Many countries are struggling to reconcile greater flexibility in school choice with
the need to ensure quality, equity and coherence in their school systems. This report
provides an international perspective on issues related to school choice, especially
how certain aspects of school-choice policies may be associated with sorting students
into different schools. A key question fuelling the school-choice debate is whether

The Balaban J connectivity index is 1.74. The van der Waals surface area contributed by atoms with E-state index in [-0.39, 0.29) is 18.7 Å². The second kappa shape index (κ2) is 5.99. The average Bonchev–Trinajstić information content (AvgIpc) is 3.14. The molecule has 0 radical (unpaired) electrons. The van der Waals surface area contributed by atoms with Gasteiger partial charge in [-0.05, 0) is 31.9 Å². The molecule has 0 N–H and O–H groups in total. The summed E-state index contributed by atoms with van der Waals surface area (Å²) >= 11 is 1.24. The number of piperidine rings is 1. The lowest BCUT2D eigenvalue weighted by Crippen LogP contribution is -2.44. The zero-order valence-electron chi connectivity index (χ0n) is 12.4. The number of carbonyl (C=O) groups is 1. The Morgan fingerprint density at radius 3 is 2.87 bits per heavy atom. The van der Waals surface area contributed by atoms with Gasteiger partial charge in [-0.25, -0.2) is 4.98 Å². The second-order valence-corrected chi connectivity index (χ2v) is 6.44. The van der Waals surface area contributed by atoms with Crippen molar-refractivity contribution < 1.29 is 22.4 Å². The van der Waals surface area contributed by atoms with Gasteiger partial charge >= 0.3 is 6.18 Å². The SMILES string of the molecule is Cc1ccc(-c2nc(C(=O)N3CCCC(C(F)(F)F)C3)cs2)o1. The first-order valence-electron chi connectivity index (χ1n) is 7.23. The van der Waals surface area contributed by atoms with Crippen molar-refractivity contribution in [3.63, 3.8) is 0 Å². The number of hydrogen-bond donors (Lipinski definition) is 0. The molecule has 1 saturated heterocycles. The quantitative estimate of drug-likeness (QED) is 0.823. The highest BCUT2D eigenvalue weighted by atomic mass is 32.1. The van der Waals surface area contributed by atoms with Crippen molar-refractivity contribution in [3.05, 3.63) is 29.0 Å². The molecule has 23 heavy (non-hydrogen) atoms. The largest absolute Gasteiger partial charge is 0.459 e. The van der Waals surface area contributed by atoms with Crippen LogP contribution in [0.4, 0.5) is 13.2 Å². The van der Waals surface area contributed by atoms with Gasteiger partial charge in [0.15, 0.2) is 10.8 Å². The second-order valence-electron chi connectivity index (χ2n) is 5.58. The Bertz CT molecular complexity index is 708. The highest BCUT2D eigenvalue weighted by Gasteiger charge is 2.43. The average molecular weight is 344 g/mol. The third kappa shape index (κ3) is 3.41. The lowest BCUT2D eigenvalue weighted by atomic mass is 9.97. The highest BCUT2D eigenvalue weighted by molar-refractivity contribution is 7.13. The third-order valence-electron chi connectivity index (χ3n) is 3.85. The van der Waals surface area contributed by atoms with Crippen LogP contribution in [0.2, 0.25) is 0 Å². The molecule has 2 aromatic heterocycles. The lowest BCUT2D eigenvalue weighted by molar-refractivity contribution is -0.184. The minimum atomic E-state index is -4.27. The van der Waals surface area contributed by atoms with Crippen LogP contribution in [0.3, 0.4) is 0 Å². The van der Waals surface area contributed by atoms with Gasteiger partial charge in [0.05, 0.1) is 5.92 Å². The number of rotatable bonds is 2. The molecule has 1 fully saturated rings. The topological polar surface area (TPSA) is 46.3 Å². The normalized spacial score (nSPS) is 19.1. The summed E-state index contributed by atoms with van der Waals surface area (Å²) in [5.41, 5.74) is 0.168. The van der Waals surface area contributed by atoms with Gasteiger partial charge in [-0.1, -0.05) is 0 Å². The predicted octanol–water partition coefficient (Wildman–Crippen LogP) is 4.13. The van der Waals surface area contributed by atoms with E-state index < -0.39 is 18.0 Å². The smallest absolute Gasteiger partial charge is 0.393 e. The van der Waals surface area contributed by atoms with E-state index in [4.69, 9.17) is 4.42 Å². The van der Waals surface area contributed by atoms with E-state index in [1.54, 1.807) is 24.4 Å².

greater competition among schools results in more sorting of students by ability or
socio-economic status. At the macro level, school segregation can deprive children
of opportunities to learn, play and communicate with other children from different
social, cultural and ethnic backgrounds, which can, in turn, threaten social cohesion.
The report draws a comprehensive picture of school segregation, using a variety of
indicators in order to account for the diversity of the processes by which students
are allocated to schools.